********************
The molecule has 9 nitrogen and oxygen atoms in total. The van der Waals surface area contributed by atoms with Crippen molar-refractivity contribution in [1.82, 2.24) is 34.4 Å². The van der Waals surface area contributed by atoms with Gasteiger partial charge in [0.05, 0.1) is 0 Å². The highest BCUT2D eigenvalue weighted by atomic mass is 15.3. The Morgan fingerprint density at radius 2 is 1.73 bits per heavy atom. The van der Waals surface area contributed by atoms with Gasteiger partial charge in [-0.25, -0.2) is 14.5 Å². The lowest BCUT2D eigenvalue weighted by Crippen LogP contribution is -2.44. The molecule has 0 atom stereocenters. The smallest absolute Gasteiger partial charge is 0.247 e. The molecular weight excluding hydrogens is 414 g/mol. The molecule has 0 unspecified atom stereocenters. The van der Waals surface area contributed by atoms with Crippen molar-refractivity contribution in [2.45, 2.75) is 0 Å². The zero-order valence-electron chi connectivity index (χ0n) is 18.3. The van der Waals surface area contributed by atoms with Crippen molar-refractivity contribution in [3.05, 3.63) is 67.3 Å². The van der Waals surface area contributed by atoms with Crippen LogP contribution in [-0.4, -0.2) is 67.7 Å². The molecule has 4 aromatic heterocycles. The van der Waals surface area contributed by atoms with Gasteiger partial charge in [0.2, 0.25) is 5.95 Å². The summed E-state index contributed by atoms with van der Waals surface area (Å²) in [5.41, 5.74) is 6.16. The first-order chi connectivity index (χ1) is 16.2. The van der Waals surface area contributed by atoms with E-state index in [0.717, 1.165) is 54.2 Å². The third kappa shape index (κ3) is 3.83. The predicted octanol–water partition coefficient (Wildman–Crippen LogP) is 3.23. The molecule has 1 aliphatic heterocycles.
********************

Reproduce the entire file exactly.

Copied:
The molecule has 9 nitrogen and oxygen atoms in total. The van der Waals surface area contributed by atoms with Crippen molar-refractivity contribution in [1.82, 2.24) is 34.4 Å². The van der Waals surface area contributed by atoms with Gasteiger partial charge in [0.05, 0.1) is 0 Å². The highest BCUT2D eigenvalue weighted by atomic mass is 15.3. The Morgan fingerprint density at radius 2 is 1.73 bits per heavy atom. The van der Waals surface area contributed by atoms with Gasteiger partial charge in [-0.25, -0.2) is 14.5 Å². The lowest BCUT2D eigenvalue weighted by Crippen LogP contribution is -2.44. The molecule has 0 atom stereocenters. The smallest absolute Gasteiger partial charge is 0.247 e. The molecular weight excluding hydrogens is 414 g/mol. The molecule has 0 unspecified atom stereocenters. The van der Waals surface area contributed by atoms with Crippen molar-refractivity contribution in [2.45, 2.75) is 0 Å². The zero-order valence-electron chi connectivity index (χ0n) is 18.3. The van der Waals surface area contributed by atoms with Crippen molar-refractivity contribution in [3.05, 3.63) is 67.3 Å². The van der Waals surface area contributed by atoms with Crippen LogP contribution in [-0.4, -0.2) is 67.7 Å². The molecule has 4 aromatic heterocycles. The van der Waals surface area contributed by atoms with Gasteiger partial charge in [0.2, 0.25) is 5.95 Å². The summed E-state index contributed by atoms with van der Waals surface area (Å²) in [5.41, 5.74) is 6.16. The first-order chi connectivity index (χ1) is 16.2. The van der Waals surface area contributed by atoms with E-state index in [0.717, 1.165) is 54.2 Å². The third kappa shape index (κ3) is 3.83. The predicted octanol–water partition coefficient (Wildman–Crippen LogP) is 3.23. The molecule has 1 aliphatic heterocycles.